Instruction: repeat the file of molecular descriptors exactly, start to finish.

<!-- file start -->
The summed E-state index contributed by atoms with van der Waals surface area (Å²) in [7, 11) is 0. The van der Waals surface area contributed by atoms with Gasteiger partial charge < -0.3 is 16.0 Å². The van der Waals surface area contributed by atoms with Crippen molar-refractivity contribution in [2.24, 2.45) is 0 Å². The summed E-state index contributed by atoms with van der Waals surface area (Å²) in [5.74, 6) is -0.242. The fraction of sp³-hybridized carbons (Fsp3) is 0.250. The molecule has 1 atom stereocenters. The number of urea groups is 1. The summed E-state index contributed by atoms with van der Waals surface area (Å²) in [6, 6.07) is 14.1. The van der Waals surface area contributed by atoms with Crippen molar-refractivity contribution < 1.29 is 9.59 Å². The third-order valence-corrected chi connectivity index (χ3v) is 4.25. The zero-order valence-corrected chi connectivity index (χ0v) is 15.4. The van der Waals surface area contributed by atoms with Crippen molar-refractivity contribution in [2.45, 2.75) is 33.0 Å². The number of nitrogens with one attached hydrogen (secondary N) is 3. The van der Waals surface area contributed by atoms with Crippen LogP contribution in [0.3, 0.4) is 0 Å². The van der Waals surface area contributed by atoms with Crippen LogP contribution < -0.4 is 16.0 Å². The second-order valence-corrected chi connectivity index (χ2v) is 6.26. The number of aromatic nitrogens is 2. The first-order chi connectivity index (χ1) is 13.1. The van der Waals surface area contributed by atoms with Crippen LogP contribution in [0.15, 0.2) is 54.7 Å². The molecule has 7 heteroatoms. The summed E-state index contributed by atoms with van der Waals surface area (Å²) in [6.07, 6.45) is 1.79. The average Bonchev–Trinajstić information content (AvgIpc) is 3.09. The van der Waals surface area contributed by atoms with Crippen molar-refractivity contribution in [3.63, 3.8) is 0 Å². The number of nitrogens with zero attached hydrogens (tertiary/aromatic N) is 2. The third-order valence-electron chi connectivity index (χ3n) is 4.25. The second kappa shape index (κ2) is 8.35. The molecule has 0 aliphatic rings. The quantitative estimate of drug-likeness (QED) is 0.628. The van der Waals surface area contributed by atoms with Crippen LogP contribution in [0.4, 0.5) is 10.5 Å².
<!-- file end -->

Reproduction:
The summed E-state index contributed by atoms with van der Waals surface area (Å²) in [7, 11) is 0. The van der Waals surface area contributed by atoms with Gasteiger partial charge < -0.3 is 16.0 Å². The van der Waals surface area contributed by atoms with Crippen molar-refractivity contribution in [2.24, 2.45) is 0 Å². The summed E-state index contributed by atoms with van der Waals surface area (Å²) in [5.74, 6) is -0.242. The fraction of sp³-hybridized carbons (Fsp3) is 0.250. The molecule has 1 atom stereocenters. The number of urea groups is 1. The summed E-state index contributed by atoms with van der Waals surface area (Å²) in [6, 6.07) is 14.1. The van der Waals surface area contributed by atoms with Crippen molar-refractivity contribution < 1.29 is 9.59 Å². The third-order valence-corrected chi connectivity index (χ3v) is 4.25. The zero-order valence-corrected chi connectivity index (χ0v) is 15.4. The van der Waals surface area contributed by atoms with Crippen molar-refractivity contribution in [2.45, 2.75) is 33.0 Å². The number of nitrogens with one attached hydrogen (secondary N) is 3. The van der Waals surface area contributed by atoms with Crippen LogP contribution in [0.3, 0.4) is 0 Å². The van der Waals surface area contributed by atoms with Crippen LogP contribution < -0.4 is 16.0 Å². The second-order valence-corrected chi connectivity index (χ2v) is 6.26. The number of aromatic nitrogens is 2. The first-order chi connectivity index (χ1) is 13.1. The van der Waals surface area contributed by atoms with Crippen LogP contribution in [0.15, 0.2) is 54.7 Å². The molecule has 7 heteroatoms. The summed E-state index contributed by atoms with van der Waals surface area (Å²) in [6.07, 6.45) is 1.79. The average Bonchev–Trinajstić information content (AvgIpc) is 3.09. The van der Waals surface area contributed by atoms with Crippen molar-refractivity contribution in [3.63, 3.8) is 0 Å². The number of nitrogens with zero attached hydrogens (tertiary/aromatic N) is 2. The third-order valence-electron chi connectivity index (χ3n) is 4.25. The second kappa shape index (κ2) is 8.35. The molecule has 0 aliphatic rings. The quantitative estimate of drug-likeness (QED) is 0.628. The van der Waals surface area contributed by atoms with Crippen LogP contribution in [0.4, 0.5) is 10.5 Å².